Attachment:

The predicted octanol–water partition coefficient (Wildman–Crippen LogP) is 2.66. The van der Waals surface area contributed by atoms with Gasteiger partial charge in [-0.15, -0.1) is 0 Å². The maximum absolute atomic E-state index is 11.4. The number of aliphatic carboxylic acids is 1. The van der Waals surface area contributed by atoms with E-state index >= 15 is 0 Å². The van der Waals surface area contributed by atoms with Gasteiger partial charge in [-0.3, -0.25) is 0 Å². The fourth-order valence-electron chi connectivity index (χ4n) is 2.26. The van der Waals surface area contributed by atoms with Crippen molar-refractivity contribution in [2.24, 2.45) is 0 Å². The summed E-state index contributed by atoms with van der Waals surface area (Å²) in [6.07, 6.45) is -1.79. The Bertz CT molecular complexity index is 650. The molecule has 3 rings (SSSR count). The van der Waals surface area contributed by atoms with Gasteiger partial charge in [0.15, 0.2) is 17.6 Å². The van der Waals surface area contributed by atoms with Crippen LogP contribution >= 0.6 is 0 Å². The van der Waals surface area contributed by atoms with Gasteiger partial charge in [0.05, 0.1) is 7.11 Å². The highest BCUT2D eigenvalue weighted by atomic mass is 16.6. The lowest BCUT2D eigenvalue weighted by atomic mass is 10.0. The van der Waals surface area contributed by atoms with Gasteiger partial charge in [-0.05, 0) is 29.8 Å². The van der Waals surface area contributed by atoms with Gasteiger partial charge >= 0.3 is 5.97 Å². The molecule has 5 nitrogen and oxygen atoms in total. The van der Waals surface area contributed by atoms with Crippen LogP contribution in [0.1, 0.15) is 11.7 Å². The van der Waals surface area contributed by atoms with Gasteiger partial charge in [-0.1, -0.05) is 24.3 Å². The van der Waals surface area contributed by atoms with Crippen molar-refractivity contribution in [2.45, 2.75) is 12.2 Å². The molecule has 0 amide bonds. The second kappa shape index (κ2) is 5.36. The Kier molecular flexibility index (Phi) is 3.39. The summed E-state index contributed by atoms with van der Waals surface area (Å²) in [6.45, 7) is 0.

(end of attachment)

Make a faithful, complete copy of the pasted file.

The predicted octanol–water partition coefficient (Wildman–Crippen LogP) is 2.66. The van der Waals surface area contributed by atoms with Gasteiger partial charge in [-0.15, -0.1) is 0 Å². The maximum absolute atomic E-state index is 11.4. The number of aliphatic carboxylic acids is 1. The van der Waals surface area contributed by atoms with E-state index >= 15 is 0 Å². The van der Waals surface area contributed by atoms with Gasteiger partial charge in [-0.3, -0.25) is 0 Å². The fourth-order valence-electron chi connectivity index (χ4n) is 2.26. The van der Waals surface area contributed by atoms with Crippen molar-refractivity contribution in [2.24, 2.45) is 0 Å². The summed E-state index contributed by atoms with van der Waals surface area (Å²) in [6.07, 6.45) is -1.79. The Bertz CT molecular complexity index is 650. The molecule has 3 rings (SSSR count). The van der Waals surface area contributed by atoms with Gasteiger partial charge in [0.15, 0.2) is 17.6 Å². The van der Waals surface area contributed by atoms with Crippen LogP contribution >= 0.6 is 0 Å². The van der Waals surface area contributed by atoms with Gasteiger partial charge in [0.05, 0.1) is 7.11 Å². The highest BCUT2D eigenvalue weighted by atomic mass is 16.6. The lowest BCUT2D eigenvalue weighted by atomic mass is 10.0. The van der Waals surface area contributed by atoms with Gasteiger partial charge in [-0.05, 0) is 29.8 Å². The van der Waals surface area contributed by atoms with Gasteiger partial charge >= 0.3 is 5.97 Å². The molecule has 5 nitrogen and oxygen atoms in total. The van der Waals surface area contributed by atoms with Crippen LogP contribution in [0.1, 0.15) is 11.7 Å². The van der Waals surface area contributed by atoms with Gasteiger partial charge in [-0.1, -0.05) is 24.3 Å². The van der Waals surface area contributed by atoms with Crippen molar-refractivity contribution in [2.45, 2.75) is 12.2 Å². The molecule has 0 amide bonds. The second kappa shape index (κ2) is 5.36. The Kier molecular flexibility index (Phi) is 3.39. The summed E-state index contributed by atoms with van der Waals surface area (Å²) in [6.45, 7) is 0.